Tuesday, October 6, 2015


This is a quickie post to document the yard at the Little Blue House Junior BEFORE. These pictures were taken on different days, even different months, so clearly I'm already doing a poor job in terms of documentation. OH WELL.

Da house.
The day we offeeshully owned da house. Plus dogs.
Front bed.
Other front bed!
Stone circle surrounding former tree.
Mangy bed on side of  house. By the time I started working
in the yard, they all looked like that.

Sneezy survived the relocation unscathed.

Monday, September 28, 2015

Here are some things about Boston!

Fun facts I've learned since moving to Massachusetts.
  • Boston smokes too much. 
  • Boston is friendlier than it thinks it is. Cars actually let you into traffic, or stop to let you cross the street.
  • Nobody's in a hurry to get off the train.
  • Luckily, there's actually time to take your time getting off the train.
  • Standing at the top of the stairs is a thing?
  • Apparently "stand on the right, walk on the left" is not a thing. This would get you killed in D.C.
  • The Boston area is awash in ice cream. Had I known, we would have moved here long, long ago.
  • Every menu has fish and chips and steak tips.
  • Nobody can tell you what steak tips really are.
  • The fried fish at the lowliest pub is generally better than any in D.C.
  • Also, fried clams.
  • Raspberry-lime rickeys are a thing.
  • Roast beef sammiches are a thing.
  • At Chinese restaurants, white rice doesn't come with your meal, but you often do get rolls and butter.
  • Nobody gossips about national politics. "How about that Boehner resignation?" is likely to get you a blank stare.
  • Summer is fabulously bearable.
  • Dunkin Donuts is ubiquitous.
  • Italian bakeries are not rare.
  • The ocean is RIGHT THERE.

Monday, July 6, 2015

Potato Queen and Mulch Boy: Boston Edition!

Does anyone even remember that there was a Potato Queen? It's been so long since I wrote, I forgot what the masthead looked like.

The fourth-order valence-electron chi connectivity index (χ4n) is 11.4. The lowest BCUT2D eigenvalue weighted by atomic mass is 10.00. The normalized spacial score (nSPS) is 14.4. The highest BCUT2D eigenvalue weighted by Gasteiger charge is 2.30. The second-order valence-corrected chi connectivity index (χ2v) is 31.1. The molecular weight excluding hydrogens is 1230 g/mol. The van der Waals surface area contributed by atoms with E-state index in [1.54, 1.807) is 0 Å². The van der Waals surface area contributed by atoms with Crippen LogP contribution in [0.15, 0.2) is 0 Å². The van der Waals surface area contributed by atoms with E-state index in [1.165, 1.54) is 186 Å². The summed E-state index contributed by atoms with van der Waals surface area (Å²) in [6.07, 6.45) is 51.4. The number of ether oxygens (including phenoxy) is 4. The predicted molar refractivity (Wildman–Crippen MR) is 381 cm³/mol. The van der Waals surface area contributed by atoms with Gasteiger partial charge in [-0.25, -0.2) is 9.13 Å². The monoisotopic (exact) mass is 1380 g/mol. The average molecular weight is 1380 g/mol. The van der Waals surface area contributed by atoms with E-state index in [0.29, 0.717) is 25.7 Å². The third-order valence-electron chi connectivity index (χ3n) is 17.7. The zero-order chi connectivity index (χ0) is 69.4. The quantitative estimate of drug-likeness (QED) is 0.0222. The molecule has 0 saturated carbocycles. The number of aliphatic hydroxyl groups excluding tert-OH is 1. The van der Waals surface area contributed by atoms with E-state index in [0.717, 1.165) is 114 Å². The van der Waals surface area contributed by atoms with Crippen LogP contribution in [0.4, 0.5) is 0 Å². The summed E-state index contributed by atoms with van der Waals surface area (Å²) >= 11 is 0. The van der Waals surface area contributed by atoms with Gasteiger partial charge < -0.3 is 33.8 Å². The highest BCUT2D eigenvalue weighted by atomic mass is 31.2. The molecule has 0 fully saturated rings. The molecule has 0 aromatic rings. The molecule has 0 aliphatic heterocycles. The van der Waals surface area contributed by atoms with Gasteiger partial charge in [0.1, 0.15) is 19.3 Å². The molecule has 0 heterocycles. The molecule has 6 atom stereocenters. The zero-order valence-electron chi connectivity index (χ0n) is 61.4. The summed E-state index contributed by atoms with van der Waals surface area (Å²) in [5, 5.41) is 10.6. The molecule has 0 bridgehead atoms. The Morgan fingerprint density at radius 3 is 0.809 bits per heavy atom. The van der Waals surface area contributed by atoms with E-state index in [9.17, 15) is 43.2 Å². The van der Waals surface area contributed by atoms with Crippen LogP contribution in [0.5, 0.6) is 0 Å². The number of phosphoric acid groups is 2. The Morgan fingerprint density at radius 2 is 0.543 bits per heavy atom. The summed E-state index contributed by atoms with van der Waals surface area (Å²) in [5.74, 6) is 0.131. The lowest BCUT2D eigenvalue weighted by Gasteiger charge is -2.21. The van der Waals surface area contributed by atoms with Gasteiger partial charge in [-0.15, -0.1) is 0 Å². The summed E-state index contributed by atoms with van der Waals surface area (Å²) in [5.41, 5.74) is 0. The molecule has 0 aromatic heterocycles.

I don't feel guilty for the silence though. We entered 2014 hoping that it would demonstrate marked improvement over 2013, which was chock full of hospitalizations and family crises. Alas, 2014 decided to do its best to make 2013 look like a cakewalk. And so we find ourselves in July of 2015, wondering where the last year and a half went.

Actually, we know where it went: to the hospital, for four extended stays. To the ER, at least seven times times. Even once to a nursing home for rehab (an experience that can only be described with extremely graphic profanity).

All this to say that Mulch Boy was very sick and it wasn't pretty. There were three surgeries--one planned, one emergency, and one to put everything back together after a long and difficult recovery. There were infections and drains and IVs and open wounds and 911 calls and crying and swearing and pretty much everything short of pianos falling from the sky on our heads.

The good news is, Mulch is in one piece and well. It was a very long road to wellness, and I think we'll both carry the emotional scars for a while.

But 2015 has been about healing those scars and putting our lives back together. We've started that by moving up to Boston this past winter to be near family and have a fresh start. That's meant squatting in a one-bedroom apartment while we sold the Little Blue House in Virginia and look for a new house up here.

And now, finally, we are almost settled: The Little Blue House in Virginia is sold (long live the Little Blue House), and three weeks from now we'll be moved into...  ANOTHER Little Blue House, in Peabody (PEEbuddy unless you want to be corrected), Massachusetts.

Alas, that means no garden this year. But I am thinking of Moe and Forky, in storage in Maryland till moving day, and beginning to imagine us in our own home again, plotting where the vegetable garden will go, scouting the best location for blueberry bushes, and looking forward to that first cup of tea on the porch.